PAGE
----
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LTC Bullet: Wisconsin LTC Reform Misguided

Thursday October 8, 1998


The Milwaukee Journal Sentinel reported this week that Wisconsin is planning a "sweeping new reform of long-term care" to be unveiled in Gov. Thompson's upcoming state budget early next year.

The central theme of the proposed "Family Care" program is to give seniors a choice of care settings including home and community-based care. By reducing the number of older and disabled people in nursing homes, Wisconsin officials predict they can virtually pay for the program.

Fredi-Ellem Bove, the state's budget chief for the Dept. of Health and Family Services predicts that "once they have a choice, most elderly and disabled people will choose to stay at home or in community settings rather than in nursing homes, substantially reducing their costs."

According to Bove, Wisconsin currently spends $2,200 a month in Medicaid on elderly people living in nursing homes, and $4,100 on disabled people, not including the amount those patients pay as their share of the cost. Bove predicted it would cost only $1,200 a month for elderly and $1,900 a month for disabled people who elect to stay at home or in the community.

Beware! Wisconsin is pursuing the right ends by the wrong means. One sure way to derail the privatization of long-term care financing and destroy its promise is to make publicly-financed long-term care even more attractive to consumers than it already is.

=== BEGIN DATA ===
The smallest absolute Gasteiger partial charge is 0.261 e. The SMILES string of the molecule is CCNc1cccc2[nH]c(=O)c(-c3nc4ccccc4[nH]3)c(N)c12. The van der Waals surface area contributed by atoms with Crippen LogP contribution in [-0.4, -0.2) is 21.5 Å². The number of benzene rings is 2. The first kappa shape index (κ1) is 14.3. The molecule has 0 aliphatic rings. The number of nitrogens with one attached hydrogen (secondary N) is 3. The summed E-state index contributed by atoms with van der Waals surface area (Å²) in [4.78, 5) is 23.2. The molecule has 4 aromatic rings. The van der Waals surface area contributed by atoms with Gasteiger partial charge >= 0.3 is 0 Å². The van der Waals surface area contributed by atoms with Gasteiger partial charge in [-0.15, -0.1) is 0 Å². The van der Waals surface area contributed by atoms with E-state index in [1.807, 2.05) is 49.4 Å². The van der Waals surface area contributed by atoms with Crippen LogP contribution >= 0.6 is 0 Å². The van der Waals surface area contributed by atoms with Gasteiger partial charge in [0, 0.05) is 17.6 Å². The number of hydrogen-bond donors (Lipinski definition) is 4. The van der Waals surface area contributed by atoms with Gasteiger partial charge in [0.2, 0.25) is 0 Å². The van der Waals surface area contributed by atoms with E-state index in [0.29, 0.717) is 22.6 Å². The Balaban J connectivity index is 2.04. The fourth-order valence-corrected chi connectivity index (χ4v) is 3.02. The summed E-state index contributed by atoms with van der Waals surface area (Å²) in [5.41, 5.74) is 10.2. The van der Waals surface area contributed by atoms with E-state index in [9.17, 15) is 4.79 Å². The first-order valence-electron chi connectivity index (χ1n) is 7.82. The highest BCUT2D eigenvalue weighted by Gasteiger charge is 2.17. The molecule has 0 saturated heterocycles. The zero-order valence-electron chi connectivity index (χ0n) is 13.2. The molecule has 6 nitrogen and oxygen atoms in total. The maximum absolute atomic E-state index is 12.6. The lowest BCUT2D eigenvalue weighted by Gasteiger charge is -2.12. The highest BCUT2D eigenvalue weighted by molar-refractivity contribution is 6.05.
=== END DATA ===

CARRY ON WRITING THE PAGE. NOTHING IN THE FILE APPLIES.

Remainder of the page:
The damage done by easily accessible Medicaid nursing-home benefits has been mitigated by the fact that most people do not want to go to nursing homes. Expanded public financing for more desirable kinds of care will not merely exacerbate the "woodwork factor" of induced demand as other writers have warned, it will make Medicaid estate planning more attractive to consumers and more lucrative to elder law practitioners. It will inhibit the market for privately-financed chore services, home care, assisted living, and geriatric care management. And it will decimate demand for private long-term care insurance.

Public benefits have always been and will always remain starved for financing. Our only hope to achieve a fully financed, universally available, comprehensive long-term care service delivery system is to draw as heavily as possible on private financing and depend on public resources only to cover the interstices of need left unfilled by the private market.

A road map for achieving universal access to top-quality long-term care across the whole continuum of care settings may be found in the Center for Long-Term Care Financing's white paper "LTC Choice: A Simple, Cost-Free Solution to the Long-Term Care Financing Puzzle."
Contact the Center for more information or to order a copy. ph: (206)447-1340; e-mail:; web site:

Source: Fran Bauer, "Long-Term Care Reform May Cost Little," Milwaukee Journal Sentinel, October 5, 1998.